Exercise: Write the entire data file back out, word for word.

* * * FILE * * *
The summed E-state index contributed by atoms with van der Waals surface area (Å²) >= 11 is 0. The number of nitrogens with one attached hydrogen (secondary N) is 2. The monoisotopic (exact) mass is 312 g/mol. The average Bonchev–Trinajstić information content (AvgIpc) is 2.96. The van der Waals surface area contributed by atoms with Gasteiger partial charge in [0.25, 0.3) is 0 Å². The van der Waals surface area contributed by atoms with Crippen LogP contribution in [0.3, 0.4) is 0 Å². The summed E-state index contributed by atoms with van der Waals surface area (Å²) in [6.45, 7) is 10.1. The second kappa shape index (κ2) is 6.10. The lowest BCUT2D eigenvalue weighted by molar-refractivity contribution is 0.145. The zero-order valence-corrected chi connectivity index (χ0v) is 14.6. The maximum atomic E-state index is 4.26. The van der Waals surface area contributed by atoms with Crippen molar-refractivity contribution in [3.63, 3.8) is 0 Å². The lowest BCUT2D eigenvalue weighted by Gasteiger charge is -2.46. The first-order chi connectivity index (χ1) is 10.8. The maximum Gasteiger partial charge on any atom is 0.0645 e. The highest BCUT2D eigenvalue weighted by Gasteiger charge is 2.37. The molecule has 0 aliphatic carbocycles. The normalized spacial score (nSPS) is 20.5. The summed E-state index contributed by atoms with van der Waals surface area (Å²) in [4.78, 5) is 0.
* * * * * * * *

The summed E-state index contributed by atoms with van der Waals surface area (Å²) >= 11 is 0. The number of nitrogens with one attached hydrogen (secondary N) is 2. The monoisotopic (exact) mass is 312 g/mol. The average Bonchev–Trinajstić information content (AvgIpc) is 2.96. The van der Waals surface area contributed by atoms with Gasteiger partial charge in [0.25, 0.3) is 0 Å². The van der Waals surface area contributed by atoms with Crippen LogP contribution in [0.3, 0.4) is 0 Å². The summed E-state index contributed by atoms with van der Waals surface area (Å²) in [6.45, 7) is 10.1. The second kappa shape index (κ2) is 6.10. The lowest BCUT2D eigenvalue weighted by molar-refractivity contribution is 0.145. The zero-order valence-corrected chi connectivity index (χ0v) is 14.6. The maximum atomic E-state index is 4.26. The van der Waals surface area contributed by atoms with Crippen molar-refractivity contribution in [3.63, 3.8) is 0 Å². The lowest BCUT2D eigenvalue weighted by Gasteiger charge is -2.46. The first-order chi connectivity index (χ1) is 10.8. The maximum Gasteiger partial charge on any atom is 0.0645 e. The highest BCUT2D eigenvalue weighted by Gasteiger charge is 2.37. The molecule has 0 aliphatic carbocycles. The normalized spacial score (nSPS) is 20.5. The summed E-state index contributed by atoms with van der Waals surface area (Å²) in [4.78, 5) is 0.